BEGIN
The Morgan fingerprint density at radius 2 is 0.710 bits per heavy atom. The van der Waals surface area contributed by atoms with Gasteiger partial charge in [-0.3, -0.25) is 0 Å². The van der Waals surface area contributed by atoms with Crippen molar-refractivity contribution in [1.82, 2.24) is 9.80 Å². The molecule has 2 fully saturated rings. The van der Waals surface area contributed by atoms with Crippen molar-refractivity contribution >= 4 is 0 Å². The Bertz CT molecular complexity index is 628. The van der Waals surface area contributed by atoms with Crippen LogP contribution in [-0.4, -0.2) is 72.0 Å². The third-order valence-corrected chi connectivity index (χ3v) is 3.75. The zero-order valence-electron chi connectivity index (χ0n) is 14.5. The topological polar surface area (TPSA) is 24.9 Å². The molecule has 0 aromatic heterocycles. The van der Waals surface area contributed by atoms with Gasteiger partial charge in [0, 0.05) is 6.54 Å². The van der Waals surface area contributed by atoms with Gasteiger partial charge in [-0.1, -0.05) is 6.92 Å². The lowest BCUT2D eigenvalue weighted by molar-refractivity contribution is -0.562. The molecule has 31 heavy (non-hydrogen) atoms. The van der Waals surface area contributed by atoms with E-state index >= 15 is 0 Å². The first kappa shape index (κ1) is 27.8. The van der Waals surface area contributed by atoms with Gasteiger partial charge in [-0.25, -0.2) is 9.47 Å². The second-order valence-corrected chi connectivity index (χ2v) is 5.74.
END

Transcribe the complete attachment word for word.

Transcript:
The Morgan fingerprint density at radius 2 is 0.710 bits per heavy atom. The van der Waals surface area contributed by atoms with Gasteiger partial charge in [-0.3, -0.25) is 0 Å². The van der Waals surface area contributed by atoms with Crippen molar-refractivity contribution in [1.82, 2.24) is 9.80 Å². The molecule has 2 fully saturated rings. The van der Waals surface area contributed by atoms with Crippen molar-refractivity contribution >= 4 is 0 Å². The Bertz CT molecular complexity index is 628. The van der Waals surface area contributed by atoms with Crippen LogP contribution in [-0.4, -0.2) is 72.0 Å². The third-order valence-corrected chi connectivity index (χ3v) is 3.75. The zero-order valence-electron chi connectivity index (χ0n) is 14.5. The topological polar surface area (TPSA) is 24.9 Å². The molecule has 0 aromatic heterocycles. The van der Waals surface area contributed by atoms with Gasteiger partial charge in [0, 0.05) is 6.54 Å². The van der Waals surface area contributed by atoms with Gasteiger partial charge in [-0.1, -0.05) is 6.92 Å². The lowest BCUT2D eigenvalue weighted by molar-refractivity contribution is -0.562. The molecule has 31 heavy (non-hydrogen) atoms. The van der Waals surface area contributed by atoms with E-state index >= 15 is 0 Å². The first kappa shape index (κ1) is 27.8. The van der Waals surface area contributed by atoms with Gasteiger partial charge in [-0.25, -0.2) is 9.47 Å². The second-order valence-corrected chi connectivity index (χ2v) is 5.74.